REMARK 5.8.4 There are four useful notions of surjectivity e:X\twoheadrightarrow Y in lex categories ( cf Definition  5.2.1 for monos):

(a)
split epi: there is a map m:Y\hookrightarrow X with m;e = \idY;

(b)
regular epi: e is the coequaliser of some (its kernel) pair;

(c)
cover or surjective: e^ m for all monos m;

(d)
epi: for any f,g:Y\rightrightarrows Z, if e;f = e;g then f = g .

By Proposition 5.8.3, the middle two coincide in a regular category. Furthermore, every epi is regular in Set, and indeed in any pretopos, but to say that every epi splits would be an internal form of the axiom of choice (Exercise 1.38).

omitted diagram environment

(e)
An object P with the lifting property on the left for every cover A\twoheadrightarrow B is called projective . In a regular category, the right hand diagram shows that P is projective iff every cover A¢\twoheadrightarrow P splits.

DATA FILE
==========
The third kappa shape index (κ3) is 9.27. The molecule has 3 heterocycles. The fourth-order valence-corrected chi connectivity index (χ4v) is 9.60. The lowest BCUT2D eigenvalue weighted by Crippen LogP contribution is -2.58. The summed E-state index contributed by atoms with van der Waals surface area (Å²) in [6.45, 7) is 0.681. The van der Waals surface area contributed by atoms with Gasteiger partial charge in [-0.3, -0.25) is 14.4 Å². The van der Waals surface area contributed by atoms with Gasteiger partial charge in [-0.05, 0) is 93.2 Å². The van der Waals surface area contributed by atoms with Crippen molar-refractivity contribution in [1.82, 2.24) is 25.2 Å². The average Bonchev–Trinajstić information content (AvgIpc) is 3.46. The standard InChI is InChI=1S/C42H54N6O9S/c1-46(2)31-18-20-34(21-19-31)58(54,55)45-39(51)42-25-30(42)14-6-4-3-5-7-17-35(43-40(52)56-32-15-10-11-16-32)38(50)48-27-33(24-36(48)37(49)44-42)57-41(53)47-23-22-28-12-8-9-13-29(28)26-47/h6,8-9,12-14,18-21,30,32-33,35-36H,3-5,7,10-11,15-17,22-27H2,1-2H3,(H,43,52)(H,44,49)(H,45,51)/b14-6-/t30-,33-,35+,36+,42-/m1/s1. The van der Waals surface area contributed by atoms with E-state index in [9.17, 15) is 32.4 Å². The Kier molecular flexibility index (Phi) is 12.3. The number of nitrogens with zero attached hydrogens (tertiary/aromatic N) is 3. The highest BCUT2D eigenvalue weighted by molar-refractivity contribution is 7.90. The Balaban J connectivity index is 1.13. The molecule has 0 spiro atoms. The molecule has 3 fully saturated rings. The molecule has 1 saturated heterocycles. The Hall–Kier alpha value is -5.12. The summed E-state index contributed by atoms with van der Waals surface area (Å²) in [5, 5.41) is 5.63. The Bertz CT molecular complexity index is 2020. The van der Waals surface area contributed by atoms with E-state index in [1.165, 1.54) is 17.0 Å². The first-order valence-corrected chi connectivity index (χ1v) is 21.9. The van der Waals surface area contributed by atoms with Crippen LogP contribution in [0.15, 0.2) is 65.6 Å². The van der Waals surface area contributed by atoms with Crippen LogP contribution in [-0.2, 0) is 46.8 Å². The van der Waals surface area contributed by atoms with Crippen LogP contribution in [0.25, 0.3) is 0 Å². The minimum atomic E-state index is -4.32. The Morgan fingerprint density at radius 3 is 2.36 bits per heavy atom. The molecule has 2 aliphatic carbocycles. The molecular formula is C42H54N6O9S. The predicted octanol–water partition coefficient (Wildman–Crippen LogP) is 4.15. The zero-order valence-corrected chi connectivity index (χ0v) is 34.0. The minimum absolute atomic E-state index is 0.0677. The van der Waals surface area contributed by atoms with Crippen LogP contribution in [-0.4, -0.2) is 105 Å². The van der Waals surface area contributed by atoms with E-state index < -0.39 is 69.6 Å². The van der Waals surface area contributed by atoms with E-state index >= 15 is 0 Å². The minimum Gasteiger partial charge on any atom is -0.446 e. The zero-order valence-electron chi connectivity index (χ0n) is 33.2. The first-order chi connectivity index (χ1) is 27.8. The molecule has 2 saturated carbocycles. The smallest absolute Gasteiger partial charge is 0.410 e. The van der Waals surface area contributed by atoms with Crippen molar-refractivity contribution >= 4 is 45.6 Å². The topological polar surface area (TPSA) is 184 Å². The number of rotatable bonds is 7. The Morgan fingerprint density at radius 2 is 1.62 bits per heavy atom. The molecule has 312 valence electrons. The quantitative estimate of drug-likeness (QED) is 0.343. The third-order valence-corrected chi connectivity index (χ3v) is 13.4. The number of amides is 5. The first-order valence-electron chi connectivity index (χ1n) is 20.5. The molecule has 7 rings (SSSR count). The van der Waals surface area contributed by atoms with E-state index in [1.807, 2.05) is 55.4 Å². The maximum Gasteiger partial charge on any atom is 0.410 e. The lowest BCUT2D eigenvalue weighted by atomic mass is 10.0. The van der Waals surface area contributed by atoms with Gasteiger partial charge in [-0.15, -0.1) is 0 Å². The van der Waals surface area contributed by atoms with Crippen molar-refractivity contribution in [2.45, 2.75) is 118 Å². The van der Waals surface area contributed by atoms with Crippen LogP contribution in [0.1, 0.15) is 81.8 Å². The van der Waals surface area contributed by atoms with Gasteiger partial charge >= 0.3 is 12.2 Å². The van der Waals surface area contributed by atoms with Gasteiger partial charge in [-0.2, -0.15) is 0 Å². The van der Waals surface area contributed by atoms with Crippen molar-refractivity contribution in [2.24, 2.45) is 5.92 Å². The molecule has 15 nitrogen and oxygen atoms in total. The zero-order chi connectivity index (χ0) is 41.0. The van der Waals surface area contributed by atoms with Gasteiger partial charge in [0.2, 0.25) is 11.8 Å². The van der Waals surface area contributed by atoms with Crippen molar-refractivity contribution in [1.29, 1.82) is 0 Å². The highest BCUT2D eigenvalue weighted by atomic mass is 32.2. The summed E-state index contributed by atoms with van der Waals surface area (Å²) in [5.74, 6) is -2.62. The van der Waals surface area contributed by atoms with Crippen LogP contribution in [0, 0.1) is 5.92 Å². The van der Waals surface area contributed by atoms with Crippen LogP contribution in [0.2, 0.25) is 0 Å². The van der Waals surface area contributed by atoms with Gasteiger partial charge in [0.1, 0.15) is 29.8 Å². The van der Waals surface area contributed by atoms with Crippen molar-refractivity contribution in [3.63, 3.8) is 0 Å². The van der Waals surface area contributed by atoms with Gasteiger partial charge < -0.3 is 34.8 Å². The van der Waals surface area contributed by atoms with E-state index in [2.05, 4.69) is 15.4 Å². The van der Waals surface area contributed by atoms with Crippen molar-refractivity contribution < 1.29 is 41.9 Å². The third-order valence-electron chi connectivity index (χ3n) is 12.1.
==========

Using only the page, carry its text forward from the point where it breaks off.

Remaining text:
Relations   Logically, stability of image factorisation corresponds to the Frobenius law (Lemma 1.6.3). It is also vital for relational calculus.

REMARK 5.8.5 The stable image interprets existential quantification, removing the uniqueness requirement from Remark 5.2.9.

omitted diagram environment

Stable unions of subobjects similarly express disjunction, where once again we have dropped uniqueness from Remark 5.5.10 . The right adjoint in a logos gives the universal quantifier. In this way, existential, coherent (Ù, Ú, \$) and first order logic may be interpreted in regular categories, prelogoses and logoses respectively. We study these type-theoretically in Chapter  IX, and just treat relational algebra here.